It snows in the Arctic, it does not rain in this northernmost part of the Earth. But, the expansive and fragile icebound landscape of Arctic is inexorably transforming. As the planet continues to warm up, a new study has revealed that more rain than snow is expected to fall in this cold, inaccessible landscape covered with glaciers and icebergs.
New findings published in the journal ‘Nature’ on November 30, have established that rain will replace snow as the dominant form of precipitation and this may happen during certain seasons sooner by 2060 or 2070, instead of 2090 as originally predicted.
The implications of this major reversal in the Artic weather are “profound”, said the researchers. It could result in accelerating sea level rise to melting permafrost, sinking roads, and mass starvation of reindeer and caribou in the region, said foreign newspapers reporting on the study.
In an article in Conversation, the author warned that such a dramatic change to the Arctic water cycle will impact ecosystems on land and in the ocean. The plants and animals of the Arctic have evolved for cold conditions over millions of years, and this change could disrupt their food cycle. While the new study noted that increased rainfall could affect soil moisture and groundwater, upsetting the underground fungal networks that support arctic flora as well as the animals, like wild caribou, reindeer, and muskoxen, that depend upon it for survival in harsh winter conditions.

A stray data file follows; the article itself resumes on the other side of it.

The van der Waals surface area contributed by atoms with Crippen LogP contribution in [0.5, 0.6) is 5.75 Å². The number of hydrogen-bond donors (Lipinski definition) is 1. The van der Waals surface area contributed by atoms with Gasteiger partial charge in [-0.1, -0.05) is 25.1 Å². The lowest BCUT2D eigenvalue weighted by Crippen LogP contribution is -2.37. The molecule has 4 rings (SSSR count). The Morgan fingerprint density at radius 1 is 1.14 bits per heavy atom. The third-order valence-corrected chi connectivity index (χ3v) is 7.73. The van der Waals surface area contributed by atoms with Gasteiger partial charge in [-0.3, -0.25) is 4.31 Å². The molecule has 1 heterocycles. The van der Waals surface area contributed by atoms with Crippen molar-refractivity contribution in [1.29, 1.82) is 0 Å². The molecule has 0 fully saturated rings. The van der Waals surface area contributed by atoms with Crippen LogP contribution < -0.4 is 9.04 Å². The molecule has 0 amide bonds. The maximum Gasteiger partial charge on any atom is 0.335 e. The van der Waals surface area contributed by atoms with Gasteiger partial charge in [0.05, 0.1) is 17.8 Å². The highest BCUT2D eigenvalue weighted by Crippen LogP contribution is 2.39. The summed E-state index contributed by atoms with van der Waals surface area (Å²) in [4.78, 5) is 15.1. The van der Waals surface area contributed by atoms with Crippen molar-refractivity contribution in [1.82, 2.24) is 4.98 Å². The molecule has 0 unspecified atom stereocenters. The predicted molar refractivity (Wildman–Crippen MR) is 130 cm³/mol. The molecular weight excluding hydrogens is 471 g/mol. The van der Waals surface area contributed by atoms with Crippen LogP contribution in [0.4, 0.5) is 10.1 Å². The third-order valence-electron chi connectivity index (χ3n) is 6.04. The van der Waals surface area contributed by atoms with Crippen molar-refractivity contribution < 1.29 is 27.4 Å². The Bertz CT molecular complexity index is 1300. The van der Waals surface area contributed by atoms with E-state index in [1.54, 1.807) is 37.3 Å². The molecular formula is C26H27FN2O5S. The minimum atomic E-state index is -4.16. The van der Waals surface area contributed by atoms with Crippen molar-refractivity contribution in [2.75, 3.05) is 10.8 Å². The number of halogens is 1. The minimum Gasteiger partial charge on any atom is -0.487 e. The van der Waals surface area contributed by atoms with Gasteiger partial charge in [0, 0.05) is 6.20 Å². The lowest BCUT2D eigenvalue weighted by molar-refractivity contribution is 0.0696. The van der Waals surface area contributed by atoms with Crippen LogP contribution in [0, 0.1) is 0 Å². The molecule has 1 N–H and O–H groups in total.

Moreover, warmer temperatures can cause larval insects to emerge earlier, before the fish species that feed upon them have hatched, said the Conversation article. More rainfall means more nutrients which gets washed into rivers, and this should be advantageous for the microscopic plants at the base of the food chain. But it will end up making rivers and coastal waters more murky, blocking light needed for photosynthesis and potentially clogging filter-feeding animals, including some whales or sharks.
Also, the dissolved constituents of rainfall, river water and melting snow and ice reduce the alkalinity of Arctic surface waters, which makes it harder for marine organisms to build shells and skeletons, and limits chemical neutralisation of the acidifying effects of CO₂ absorbed in seawater.
Ice vanishing more rapidly could quicken sea-level rise along coastlines as well. Melting permafrost could release massive amounts of planet-heating gases such as methane and carbon dioxide. “What happens in the Arctic doesn’t stay in the Arctic,” said Michelle McCrystall, a lead author of the study and a postdoctoral researcher at the University of Manitoba, in media interviews.
The researchers made it clear that the new models showed that unless global warming is not stopped, the future Arctic will be wetter, once-frozen seas will be open water, rain will replace snow. They said that precipitation changes in the Arctic that once were expected at 2 degrees Celsius of warming “now appear possible” below 1.5 Celsius.
The recent COP26 climate summit in Glasgow focused on efforts to “keep 1.5 degree C alive”. And the researchers felt that if the world stays within this 1.5 degree world, these changes won’t happen, or won’t happen as rapidly.